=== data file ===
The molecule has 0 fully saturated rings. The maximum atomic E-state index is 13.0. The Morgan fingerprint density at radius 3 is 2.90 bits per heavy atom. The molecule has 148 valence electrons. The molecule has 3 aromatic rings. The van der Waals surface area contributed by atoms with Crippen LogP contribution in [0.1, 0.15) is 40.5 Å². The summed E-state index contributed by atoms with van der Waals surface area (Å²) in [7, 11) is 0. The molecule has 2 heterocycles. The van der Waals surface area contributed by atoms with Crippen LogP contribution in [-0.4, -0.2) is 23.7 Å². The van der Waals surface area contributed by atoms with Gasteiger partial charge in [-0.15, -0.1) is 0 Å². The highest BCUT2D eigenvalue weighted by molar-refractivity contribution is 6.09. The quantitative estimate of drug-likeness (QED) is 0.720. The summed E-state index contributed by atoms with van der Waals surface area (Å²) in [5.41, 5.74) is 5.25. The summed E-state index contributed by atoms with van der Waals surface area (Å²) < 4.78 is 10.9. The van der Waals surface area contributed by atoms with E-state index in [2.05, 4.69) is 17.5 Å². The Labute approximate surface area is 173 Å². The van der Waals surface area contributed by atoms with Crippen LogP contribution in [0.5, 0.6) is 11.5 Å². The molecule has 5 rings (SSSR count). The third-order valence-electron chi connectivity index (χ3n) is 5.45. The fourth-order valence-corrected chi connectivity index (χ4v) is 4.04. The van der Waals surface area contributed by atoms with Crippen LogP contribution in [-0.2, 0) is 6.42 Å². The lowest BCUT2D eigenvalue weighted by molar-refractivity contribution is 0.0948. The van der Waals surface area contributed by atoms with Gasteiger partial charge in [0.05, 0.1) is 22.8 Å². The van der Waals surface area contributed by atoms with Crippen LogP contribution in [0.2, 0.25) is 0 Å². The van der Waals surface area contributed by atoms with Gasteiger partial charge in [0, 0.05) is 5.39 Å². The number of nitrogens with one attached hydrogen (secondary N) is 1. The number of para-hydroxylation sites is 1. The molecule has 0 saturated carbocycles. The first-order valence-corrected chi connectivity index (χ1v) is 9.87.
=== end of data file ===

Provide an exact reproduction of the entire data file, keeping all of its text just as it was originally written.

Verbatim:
The molecule has 0 fully saturated rings. The maximum atomic E-state index is 13.0. The Morgan fingerprint density at radius 3 is 2.90 bits per heavy atom. The molecule has 148 valence electrons. The molecule has 3 aromatic rings. The van der Waals surface area contributed by atoms with Crippen LogP contribution in [0.1, 0.15) is 40.5 Å². The summed E-state index contributed by atoms with van der Waals surface area (Å²) in [7, 11) is 0. The molecule has 2 heterocycles. The van der Waals surface area contributed by atoms with Crippen LogP contribution in [-0.4, -0.2) is 23.7 Å². The van der Waals surface area contributed by atoms with Gasteiger partial charge in [-0.15, -0.1) is 0 Å². The highest BCUT2D eigenvalue weighted by molar-refractivity contribution is 6.09. The quantitative estimate of drug-likeness (QED) is 0.720. The summed E-state index contributed by atoms with van der Waals surface area (Å²) in [5.41, 5.74) is 5.25. The summed E-state index contributed by atoms with van der Waals surface area (Å²) < 4.78 is 10.9. The van der Waals surface area contributed by atoms with E-state index in [2.05, 4.69) is 17.5 Å². The Labute approximate surface area is 173 Å². The van der Waals surface area contributed by atoms with Crippen LogP contribution in [0.5, 0.6) is 11.5 Å². The molecule has 5 rings (SSSR count). The third-order valence-electron chi connectivity index (χ3n) is 5.45. The fourth-order valence-corrected chi connectivity index (χ4v) is 4.04. The van der Waals surface area contributed by atoms with Crippen LogP contribution in [-0.2, 0) is 6.42 Å². The lowest BCUT2D eigenvalue weighted by molar-refractivity contribution is 0.0948. The van der Waals surface area contributed by atoms with Gasteiger partial charge in [0.05, 0.1) is 22.8 Å². The van der Waals surface area contributed by atoms with Crippen LogP contribution in [0.2, 0.25) is 0 Å². The van der Waals surface area contributed by atoms with Gasteiger partial charge in [0, 0.05) is 5.39 Å². The number of nitrogens with one attached hydrogen (secondary N) is 1. The number of para-hydroxylation sites is 1. The molecule has 0 saturated carbocycles. The first-order valence-corrected chi connectivity index (χ1v) is 9.87.